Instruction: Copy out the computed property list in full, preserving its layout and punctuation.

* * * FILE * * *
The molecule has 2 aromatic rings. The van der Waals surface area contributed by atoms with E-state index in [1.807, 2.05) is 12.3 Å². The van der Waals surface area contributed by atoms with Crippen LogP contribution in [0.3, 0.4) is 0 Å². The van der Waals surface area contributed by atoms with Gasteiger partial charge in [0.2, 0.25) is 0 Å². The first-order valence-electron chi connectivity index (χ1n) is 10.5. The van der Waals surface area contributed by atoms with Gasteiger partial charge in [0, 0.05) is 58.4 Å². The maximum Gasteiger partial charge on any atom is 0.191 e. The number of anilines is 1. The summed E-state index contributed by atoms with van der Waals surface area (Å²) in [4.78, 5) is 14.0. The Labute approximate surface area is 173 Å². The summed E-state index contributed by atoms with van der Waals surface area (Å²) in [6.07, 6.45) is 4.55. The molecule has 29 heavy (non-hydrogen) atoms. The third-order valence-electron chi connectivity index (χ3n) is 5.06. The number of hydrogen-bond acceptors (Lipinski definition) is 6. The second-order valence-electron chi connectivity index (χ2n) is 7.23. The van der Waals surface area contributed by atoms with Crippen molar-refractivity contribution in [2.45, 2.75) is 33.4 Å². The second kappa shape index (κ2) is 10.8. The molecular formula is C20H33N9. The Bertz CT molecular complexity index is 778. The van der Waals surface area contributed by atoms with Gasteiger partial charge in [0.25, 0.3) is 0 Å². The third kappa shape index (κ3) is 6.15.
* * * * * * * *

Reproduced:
The molecule has 2 aromatic rings. The van der Waals surface area contributed by atoms with E-state index in [1.807, 2.05) is 12.3 Å². The van der Waals surface area contributed by atoms with Crippen LogP contribution in [0.3, 0.4) is 0 Å². The van der Waals surface area contributed by atoms with Gasteiger partial charge in [0.2, 0.25) is 0 Å². The first-order valence-electron chi connectivity index (χ1n) is 10.5. The van der Waals surface area contributed by atoms with Gasteiger partial charge in [0, 0.05) is 58.4 Å². The maximum Gasteiger partial charge on any atom is 0.191 e. The number of anilines is 1. The summed E-state index contributed by atoms with van der Waals surface area (Å²) in [4.78, 5) is 14.0. The Labute approximate surface area is 173 Å². The summed E-state index contributed by atoms with van der Waals surface area (Å²) in [6.07, 6.45) is 4.55. The molecule has 29 heavy (non-hydrogen) atoms. The third-order valence-electron chi connectivity index (χ3n) is 5.06. The number of hydrogen-bond acceptors (Lipinski definition) is 6. The second-order valence-electron chi connectivity index (χ2n) is 7.23. The van der Waals surface area contributed by atoms with Crippen molar-refractivity contribution in [2.45, 2.75) is 33.4 Å². The second kappa shape index (κ2) is 10.8. The molecular formula is C20H33N9. The Bertz CT molecular complexity index is 778. The van der Waals surface area contributed by atoms with Gasteiger partial charge in [0.25, 0.3) is 0 Å². The third kappa shape index (κ3) is 6.15.